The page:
#63 An Interview with Kyle Lucia Wu, MFA Candidate at The New School, by Paul Florez
November 19, 2014
Kyle Lucia Wu is a second year MFA student at The New School. I first met her last year when we were wide-eyed first years in Dale Peck’s (author of “The Garden of Lost and Found”) workshop and immediately admired her ability to write wayward characters looking for connections in dangerous places. She is currently balancing the responsibilities of being a graduate assistant, intern, and also a research assistant for John Reed (author of “Tales of Woe”). Her work has appeared in Bird’s Thumb, Catch & Release and Joyland Magazine.
I sat down with Kyle to discuss her writing, how she went about selecting The New School’s MFA program, and her recently published short story, The Art of French Cooking.
My first question is a bit cliché but one I love asking: Have you always wanted to be a writer?
Yes, I’ve wanted to be a writer since I was very young. Actually, I wanted to be a writer and actress, but I found out I don’t like being the center of attention.
For Christmas one year I got one of those Apple laptops that looked like a fishbowl, orange-and-white with a little handle, and I’d write on that. I don’t really remember the stories I wrote, but I know that I used to very pointedly make all the protagonists dark-haired, because I felt out of place for my looks.
When did you decide to pursue an MFA degree?
I thought about it in college, but my favorite writing professor discouraged applying so early because she said it was impossible to get in right out of college. She said we needed life experience first, which is something I didn’t understand at twenty-one.
It’s interesting that so many professors encourage their students to take a few years off, gain life experience and then apply to MFA programs. Did you feel differently about MFAs when you applied a few years after college?
I wasn’t even sure I wanted to go when I began applying. It was a little impulsive because I was frustrated with how I’d been saying I wanted to be a writer but I was working at restaurants. I’d heard that some people had to apply two or three times and I thought I’d start, or that maybe if I didn’t get in I’d feel okay quitting writing.
Speaking of acceptance, you were accepted to both the MFA programs at The New School and Columbia.
When I applied to MFAs I visualized going to Columbia. Columbia was the first school I was accepted to and I remember being so blindly happy when I got the letter. But it didn’t end up being right and I did find it difficult to set aside what my fantasy had been, even when the choice was obvious.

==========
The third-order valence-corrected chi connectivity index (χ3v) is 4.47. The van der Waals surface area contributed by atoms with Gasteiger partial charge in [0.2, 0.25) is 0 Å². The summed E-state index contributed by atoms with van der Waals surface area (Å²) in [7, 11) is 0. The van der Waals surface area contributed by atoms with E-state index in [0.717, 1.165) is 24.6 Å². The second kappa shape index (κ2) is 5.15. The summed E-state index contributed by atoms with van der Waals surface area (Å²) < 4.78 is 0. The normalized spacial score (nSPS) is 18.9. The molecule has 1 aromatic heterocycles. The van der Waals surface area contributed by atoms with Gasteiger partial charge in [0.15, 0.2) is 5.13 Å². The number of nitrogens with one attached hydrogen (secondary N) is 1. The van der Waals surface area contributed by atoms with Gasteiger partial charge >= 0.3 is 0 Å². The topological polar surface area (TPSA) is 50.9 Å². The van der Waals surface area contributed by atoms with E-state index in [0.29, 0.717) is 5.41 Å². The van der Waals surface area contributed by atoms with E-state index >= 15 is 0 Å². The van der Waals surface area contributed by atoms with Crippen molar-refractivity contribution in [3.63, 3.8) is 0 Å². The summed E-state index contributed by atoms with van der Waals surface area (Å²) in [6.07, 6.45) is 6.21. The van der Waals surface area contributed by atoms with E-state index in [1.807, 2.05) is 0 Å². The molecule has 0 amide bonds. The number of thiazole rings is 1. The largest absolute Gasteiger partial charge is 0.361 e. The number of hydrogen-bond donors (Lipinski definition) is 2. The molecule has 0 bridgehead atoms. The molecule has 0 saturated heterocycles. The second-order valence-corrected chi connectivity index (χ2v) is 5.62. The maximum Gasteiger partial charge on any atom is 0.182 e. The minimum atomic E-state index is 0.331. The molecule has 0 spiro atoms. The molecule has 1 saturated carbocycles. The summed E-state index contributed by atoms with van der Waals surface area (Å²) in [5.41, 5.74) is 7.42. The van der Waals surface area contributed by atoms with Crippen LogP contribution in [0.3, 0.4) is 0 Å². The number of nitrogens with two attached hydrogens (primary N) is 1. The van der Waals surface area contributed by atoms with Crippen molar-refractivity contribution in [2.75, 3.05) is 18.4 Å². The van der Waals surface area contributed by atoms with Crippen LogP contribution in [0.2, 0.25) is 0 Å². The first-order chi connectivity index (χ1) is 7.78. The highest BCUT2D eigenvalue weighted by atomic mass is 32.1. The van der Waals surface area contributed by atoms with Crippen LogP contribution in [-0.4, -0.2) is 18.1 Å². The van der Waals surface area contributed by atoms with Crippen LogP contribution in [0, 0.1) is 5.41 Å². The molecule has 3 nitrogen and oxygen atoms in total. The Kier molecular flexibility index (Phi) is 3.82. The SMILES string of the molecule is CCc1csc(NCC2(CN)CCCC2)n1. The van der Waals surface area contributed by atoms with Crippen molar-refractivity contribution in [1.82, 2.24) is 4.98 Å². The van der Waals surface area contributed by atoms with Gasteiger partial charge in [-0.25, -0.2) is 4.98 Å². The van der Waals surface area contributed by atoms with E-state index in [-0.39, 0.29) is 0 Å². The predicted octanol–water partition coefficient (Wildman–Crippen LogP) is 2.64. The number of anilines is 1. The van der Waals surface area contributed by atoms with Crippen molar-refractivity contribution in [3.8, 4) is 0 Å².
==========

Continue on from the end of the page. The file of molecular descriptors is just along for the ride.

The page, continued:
Why did ultimately decide to attend The New School if Columbia was your dream school?
It took several e-mails for anyone at Columbia to respond or set up a meeting with me. I visited Columbia first and just was really put off by the whole atmosphere, and I dejectedly went downtown to The New School after, where [program directors] Luis Jaramillo and Lori Lynn Turner were eager to speak with me. The office was so much warmer, and I met with a current student who was in love with the program, and when I put finances in the mix, The New School was the clear choice.
The New School is well known for being experimental. How has your writing changed since attending the program?
My writing style is very realist, but I think sometimes my structure can be experimental. I was not an experimental writer going in and I think if I had realized The New School’s reputation it might have deterred me, but it’s been great. I love the guiding force of The New School, which is that you can do whatever you want.
Recently, you complimented your studies at The New School by taking a summer workshop at the University of Iowa. What was that like?
It was an invaluable experience for me, being isolated in this bucolic setting where I read for two months straight. I’ve been in New York for eight years so being in such a quiet and peaceful place felt very new to me.
How was the experience at Iowa different from The New School?
It differed most in terms of setting. I had no obligations to anything and I had unbelievable amounts of free time, so I just read and read and wrote.
I studied with Amber Dermont who is wickedly encyclopedic with books and would say at least three times a class, “You guys haven’t read that? Oh my God, have you read anything?” because she had read everything.
Amber was very tough with her criticisms but I always appreciate professors like that (I mean, Dale Peck is my thesis advisor at The New School). At my first workshop Amber tore what I wrote apart, and I was unbelievably motivated to make her like my second submission. It felt like a life-or-death mission for me. That story was eventually published a few weeks ago in Joyland Magazine.
I’ve read many drafts of that story, The Art of French Cooking, and love the final version that made it into Joyland Magazine. Do you think being published is an essential part of the MFA experience?
Publishing isn’t my first priority and I don’t think it’s as highly stressed in the program as much as creating good work is. However I think it’s nice to feel active and have some sort of validation for what is otherwise just a Word document that you’re obsessing over, and to hear the response to your work from other people in the world.
Kyle Lucia Wu is an MFA candidate for fiction at The New School. Her work has appeared in Joyland Magazine, Bird’s Thumb, and Catch & Release. Follow her on Twitter @kylelucia.
Paul Florez is currently receiving his MFA in fiction at The New School. He is a contributor for the Huffington Post and his work has also appeared in Slice Magazine, Queerty, and The Advocate. You can follow his misadventures over on twitter @mrpaulflorez.